Texas A&M University is cautioning the state's producers that conditions are right for an armyworm population explosion this fall. Chris Sansone, extension entomologist at San Angelo, says fall rains can trigger armyworm onslaughts that can destroy pastures and small grain fields almost overnight. "Conditions are ideal for a real invasion of these pests in coming weeks," he says. "This insect can build up large numbers seemingly overnight, causing crops and lawns to disappear before your eyes. The adults lay thousands of eggs, and by the time the larvae are big enough to see, the damage is done."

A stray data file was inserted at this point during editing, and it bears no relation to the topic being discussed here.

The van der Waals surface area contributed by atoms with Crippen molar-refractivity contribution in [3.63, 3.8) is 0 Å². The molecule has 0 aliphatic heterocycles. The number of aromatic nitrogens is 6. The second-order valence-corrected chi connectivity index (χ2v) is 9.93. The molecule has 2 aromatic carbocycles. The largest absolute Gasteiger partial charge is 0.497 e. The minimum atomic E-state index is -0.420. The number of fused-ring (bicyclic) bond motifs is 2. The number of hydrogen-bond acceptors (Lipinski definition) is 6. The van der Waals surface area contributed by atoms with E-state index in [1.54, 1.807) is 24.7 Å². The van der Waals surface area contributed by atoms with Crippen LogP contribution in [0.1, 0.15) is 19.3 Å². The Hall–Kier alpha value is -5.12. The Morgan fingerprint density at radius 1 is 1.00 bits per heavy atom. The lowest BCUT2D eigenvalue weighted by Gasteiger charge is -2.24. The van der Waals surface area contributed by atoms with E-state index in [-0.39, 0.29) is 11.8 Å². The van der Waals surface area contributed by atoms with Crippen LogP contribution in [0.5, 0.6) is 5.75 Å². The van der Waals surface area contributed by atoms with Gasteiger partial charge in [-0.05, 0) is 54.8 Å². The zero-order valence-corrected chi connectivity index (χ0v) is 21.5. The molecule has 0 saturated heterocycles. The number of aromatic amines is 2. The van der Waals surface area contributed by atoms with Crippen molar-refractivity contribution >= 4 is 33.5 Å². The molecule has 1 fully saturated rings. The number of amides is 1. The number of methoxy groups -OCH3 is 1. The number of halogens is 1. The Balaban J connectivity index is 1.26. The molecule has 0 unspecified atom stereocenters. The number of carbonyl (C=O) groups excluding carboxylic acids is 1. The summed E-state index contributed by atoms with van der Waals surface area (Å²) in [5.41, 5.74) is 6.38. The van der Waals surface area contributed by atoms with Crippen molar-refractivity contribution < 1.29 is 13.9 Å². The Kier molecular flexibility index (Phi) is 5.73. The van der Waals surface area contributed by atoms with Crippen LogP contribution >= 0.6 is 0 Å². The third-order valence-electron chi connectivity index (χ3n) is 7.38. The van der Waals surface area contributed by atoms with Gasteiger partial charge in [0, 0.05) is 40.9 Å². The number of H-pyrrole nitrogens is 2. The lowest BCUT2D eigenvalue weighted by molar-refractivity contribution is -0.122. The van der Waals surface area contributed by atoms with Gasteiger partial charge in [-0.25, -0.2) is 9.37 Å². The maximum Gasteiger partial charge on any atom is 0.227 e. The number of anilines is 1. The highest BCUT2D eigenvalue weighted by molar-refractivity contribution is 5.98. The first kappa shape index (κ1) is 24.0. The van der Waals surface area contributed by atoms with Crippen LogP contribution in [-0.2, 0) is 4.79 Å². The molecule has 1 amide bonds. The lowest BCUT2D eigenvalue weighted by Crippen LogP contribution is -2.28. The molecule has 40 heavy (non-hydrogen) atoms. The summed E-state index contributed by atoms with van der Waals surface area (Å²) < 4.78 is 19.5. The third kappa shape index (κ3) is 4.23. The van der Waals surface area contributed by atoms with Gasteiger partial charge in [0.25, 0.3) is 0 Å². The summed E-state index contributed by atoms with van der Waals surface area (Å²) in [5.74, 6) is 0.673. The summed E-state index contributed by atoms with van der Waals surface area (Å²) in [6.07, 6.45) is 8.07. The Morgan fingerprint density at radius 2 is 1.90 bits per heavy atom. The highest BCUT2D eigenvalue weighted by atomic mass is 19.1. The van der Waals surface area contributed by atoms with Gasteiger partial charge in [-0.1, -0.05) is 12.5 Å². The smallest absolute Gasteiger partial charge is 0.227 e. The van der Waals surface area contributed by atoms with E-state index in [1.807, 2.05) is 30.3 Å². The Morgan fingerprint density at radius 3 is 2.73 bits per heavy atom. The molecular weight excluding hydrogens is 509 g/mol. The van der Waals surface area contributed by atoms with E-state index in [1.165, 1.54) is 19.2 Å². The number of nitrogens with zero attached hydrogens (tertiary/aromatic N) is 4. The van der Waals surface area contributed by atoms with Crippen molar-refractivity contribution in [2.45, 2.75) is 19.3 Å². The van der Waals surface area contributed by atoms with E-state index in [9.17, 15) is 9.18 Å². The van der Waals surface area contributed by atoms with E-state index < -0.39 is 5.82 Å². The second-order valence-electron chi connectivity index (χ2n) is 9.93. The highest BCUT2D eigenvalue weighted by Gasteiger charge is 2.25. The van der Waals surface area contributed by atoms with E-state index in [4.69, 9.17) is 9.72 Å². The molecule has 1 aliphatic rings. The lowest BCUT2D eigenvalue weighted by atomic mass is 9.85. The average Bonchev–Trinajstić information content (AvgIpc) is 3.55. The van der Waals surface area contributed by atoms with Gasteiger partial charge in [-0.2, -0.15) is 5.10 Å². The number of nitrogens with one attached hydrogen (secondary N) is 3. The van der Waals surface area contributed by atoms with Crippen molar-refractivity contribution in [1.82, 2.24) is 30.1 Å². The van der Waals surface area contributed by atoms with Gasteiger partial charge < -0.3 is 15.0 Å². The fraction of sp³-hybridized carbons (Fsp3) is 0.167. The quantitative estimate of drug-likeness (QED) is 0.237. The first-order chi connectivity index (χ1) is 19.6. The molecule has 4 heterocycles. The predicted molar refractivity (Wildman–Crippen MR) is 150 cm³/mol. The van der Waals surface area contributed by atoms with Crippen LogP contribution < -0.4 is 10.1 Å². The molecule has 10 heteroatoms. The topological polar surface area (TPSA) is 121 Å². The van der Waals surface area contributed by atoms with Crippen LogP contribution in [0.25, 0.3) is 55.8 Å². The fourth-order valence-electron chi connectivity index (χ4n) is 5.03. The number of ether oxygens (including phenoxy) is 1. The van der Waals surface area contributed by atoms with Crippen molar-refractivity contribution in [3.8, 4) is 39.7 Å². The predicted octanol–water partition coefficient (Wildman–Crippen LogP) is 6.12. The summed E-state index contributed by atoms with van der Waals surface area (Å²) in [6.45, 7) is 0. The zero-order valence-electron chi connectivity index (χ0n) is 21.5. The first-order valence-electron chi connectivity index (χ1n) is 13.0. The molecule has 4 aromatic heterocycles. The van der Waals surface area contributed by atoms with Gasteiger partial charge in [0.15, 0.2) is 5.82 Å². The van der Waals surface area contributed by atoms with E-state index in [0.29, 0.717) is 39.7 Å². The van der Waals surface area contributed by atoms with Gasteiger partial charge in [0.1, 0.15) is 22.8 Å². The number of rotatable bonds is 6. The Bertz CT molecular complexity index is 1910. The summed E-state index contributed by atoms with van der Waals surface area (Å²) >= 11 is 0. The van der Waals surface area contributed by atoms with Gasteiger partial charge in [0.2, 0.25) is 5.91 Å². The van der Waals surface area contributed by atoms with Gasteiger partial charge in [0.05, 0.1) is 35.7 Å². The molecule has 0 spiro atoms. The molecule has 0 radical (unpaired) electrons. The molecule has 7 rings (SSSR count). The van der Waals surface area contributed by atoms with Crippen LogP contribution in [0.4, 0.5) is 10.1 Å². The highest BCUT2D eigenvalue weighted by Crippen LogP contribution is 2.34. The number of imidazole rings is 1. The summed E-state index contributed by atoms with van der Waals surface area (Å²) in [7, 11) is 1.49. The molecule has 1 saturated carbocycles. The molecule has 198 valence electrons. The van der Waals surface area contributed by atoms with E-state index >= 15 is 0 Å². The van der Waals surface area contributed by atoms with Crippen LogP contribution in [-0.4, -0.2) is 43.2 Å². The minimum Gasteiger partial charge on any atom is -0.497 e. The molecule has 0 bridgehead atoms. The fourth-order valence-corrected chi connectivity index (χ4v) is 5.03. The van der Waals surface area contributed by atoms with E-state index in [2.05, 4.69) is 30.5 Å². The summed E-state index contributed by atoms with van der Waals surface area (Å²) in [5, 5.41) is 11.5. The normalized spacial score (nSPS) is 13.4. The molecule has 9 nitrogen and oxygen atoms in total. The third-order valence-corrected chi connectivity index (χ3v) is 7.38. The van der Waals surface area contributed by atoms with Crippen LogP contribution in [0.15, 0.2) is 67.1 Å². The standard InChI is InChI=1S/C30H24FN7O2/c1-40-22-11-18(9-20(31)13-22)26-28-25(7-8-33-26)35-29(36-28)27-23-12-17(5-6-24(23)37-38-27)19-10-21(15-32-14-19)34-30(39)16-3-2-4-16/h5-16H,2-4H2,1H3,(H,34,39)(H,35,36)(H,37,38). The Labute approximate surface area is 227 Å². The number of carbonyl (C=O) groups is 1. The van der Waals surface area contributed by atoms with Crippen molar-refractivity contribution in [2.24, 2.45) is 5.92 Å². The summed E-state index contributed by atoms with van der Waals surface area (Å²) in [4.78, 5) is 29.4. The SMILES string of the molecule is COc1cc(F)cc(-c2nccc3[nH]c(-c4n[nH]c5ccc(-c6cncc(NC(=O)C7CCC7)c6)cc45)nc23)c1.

Sansone says the larvae chew the green layer from leaves and leave a clearing or "windowpane" effect. The first three larval stages do little damage and are easy to control. The final two stages can eat 85% of the total foliage consumed by the larvae. "That's the reason it's so important to find the infestations before the caterpillars get too large," Sansone states. "Small larvae are easier to control and most of the damage can be prevented if the infestation is caught early. Individual fields need to be scouted carefully, because the moths don't lay eggs consistently across an area." Often, a pasture or small grain field will be infested while the field across the road is armyworm-free. Fall armyworms are worse in the autumn, when adult moths are carried into an area with cold fronts that trigger rain. The insects are a threat until the first hard freeze.